Times West Virginian
The weather is pretty much all anyone talks about these days.
March is supposed to come in like a lion and out like a lamb. For 2013, it’s a cold, damp, snowy lamb. But in just a few days, we’re on to April showers and then May flowers.
What we all should be talking about, when it comes to the weather at least, is the high-technological marvel that exists right here in Fairmont, W.Va., when it comes to weather prediction and its potential for growth. Who needs Punxsutawney Phil, who is currently wanted in at least one state for fraudulent weather prediction? We’ve got the National Oceanic and Atmospheric Administration (NOAA) and its National Weather Service right in our back yard.
And through new technology, right here in Fairmont, severe weather information will be put into the hands of meteorologists and the public more quickly. On Tuesday afternoon, Sen. Jay Rockefeller, D-W.Va., came together with officials from NOAA and the National Weather Service to announce an expansion and plans to establish new operations in Fairmont to manage the next-generation weather satellites.
It’s the satellites that make it possible for the agency to make forecasts several days in advance. The global observer system will be greatly enhanced by the work that is currently going on with NOAA’s Joint Polar Satellite System (JPSS) and Geostationary Operational Environmental Satellite – R Series (GOES-R). The Robert H. Mollohan Research Center in Fairmont will become the backup hub for the data coming from both satellite systems.
“You have to get that data fast and you have to get it reliably,” said Dr. Louis Uccellini, director of the National Weather Service. “It has to work every time.”
NOAA is upgrading its research computers, and the location in Fairmont will see the addition of three high-performance supercomputers, which will run numeric models in order to develop weather forecasts. Also, three new weather antennas will be constructed near the Research Center in Fairmont to communicate with NOAA’s geostationary weather satellites.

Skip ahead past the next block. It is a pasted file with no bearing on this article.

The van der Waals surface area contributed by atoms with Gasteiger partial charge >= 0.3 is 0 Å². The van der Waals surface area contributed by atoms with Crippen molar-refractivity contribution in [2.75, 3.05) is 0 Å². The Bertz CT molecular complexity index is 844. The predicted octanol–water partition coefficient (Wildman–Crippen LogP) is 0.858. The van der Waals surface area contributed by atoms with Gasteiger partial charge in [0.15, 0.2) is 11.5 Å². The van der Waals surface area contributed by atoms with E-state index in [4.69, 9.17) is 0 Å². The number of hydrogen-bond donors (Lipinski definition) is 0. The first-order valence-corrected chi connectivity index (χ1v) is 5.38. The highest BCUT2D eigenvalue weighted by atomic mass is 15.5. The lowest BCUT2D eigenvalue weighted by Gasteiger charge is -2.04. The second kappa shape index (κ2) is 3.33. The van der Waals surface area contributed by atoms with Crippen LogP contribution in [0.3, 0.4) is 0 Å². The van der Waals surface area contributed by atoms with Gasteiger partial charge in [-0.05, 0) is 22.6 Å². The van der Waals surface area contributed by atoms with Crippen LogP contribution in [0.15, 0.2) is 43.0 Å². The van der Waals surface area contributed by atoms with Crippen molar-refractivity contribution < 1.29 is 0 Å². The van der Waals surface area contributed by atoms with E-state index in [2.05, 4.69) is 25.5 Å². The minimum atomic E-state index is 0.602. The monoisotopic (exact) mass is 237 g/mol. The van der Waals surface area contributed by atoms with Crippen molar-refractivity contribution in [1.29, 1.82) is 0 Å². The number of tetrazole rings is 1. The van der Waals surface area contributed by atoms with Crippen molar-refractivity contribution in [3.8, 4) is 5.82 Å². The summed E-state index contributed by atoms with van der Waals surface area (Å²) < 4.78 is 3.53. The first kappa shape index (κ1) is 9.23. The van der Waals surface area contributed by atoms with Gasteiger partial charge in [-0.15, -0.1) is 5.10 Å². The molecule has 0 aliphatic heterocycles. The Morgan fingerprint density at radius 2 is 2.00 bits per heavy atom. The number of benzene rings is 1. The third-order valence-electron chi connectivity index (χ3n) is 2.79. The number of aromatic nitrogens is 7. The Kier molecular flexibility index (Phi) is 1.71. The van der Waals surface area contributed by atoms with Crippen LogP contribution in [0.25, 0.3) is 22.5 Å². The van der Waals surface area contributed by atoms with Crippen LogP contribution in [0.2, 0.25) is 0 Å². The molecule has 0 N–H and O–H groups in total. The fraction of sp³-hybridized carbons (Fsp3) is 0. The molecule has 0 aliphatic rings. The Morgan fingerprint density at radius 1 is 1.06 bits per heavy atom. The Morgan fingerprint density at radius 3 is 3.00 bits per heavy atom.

“This data is shared by all and used by all,” Rockefeller said. “This is deemed to be an excellent technologically-based center for advanced research and analysis, and that makes me happy.
“Now we’re going to have more accurate tools to be able to make this analysis,” he said. “It’s very good news for West Virginia. It’s very good news for this facility and for the whole northern West Virginia.”
We all know just how important weather forecasting is — and not of the groundhog variety. West Virginia was greatly impacted by historic weather events over the past year, including the severe flooding on Feb. 29, the derecho in June and Hurricane Sandy in October.
Fast and accurate information sent out to residents through alerts and weather forecasts simply saves lives. That’s the most important part of this expansion.
That it’s happening right here in Fairmont means more direct and indirect employment, the expansion of our fast-growing high-technology sector and a bigger reputation for being the kind of community that is capable of handling projects of this caliber.
Our forecast is for more and more growth in this area. And that is a great thing.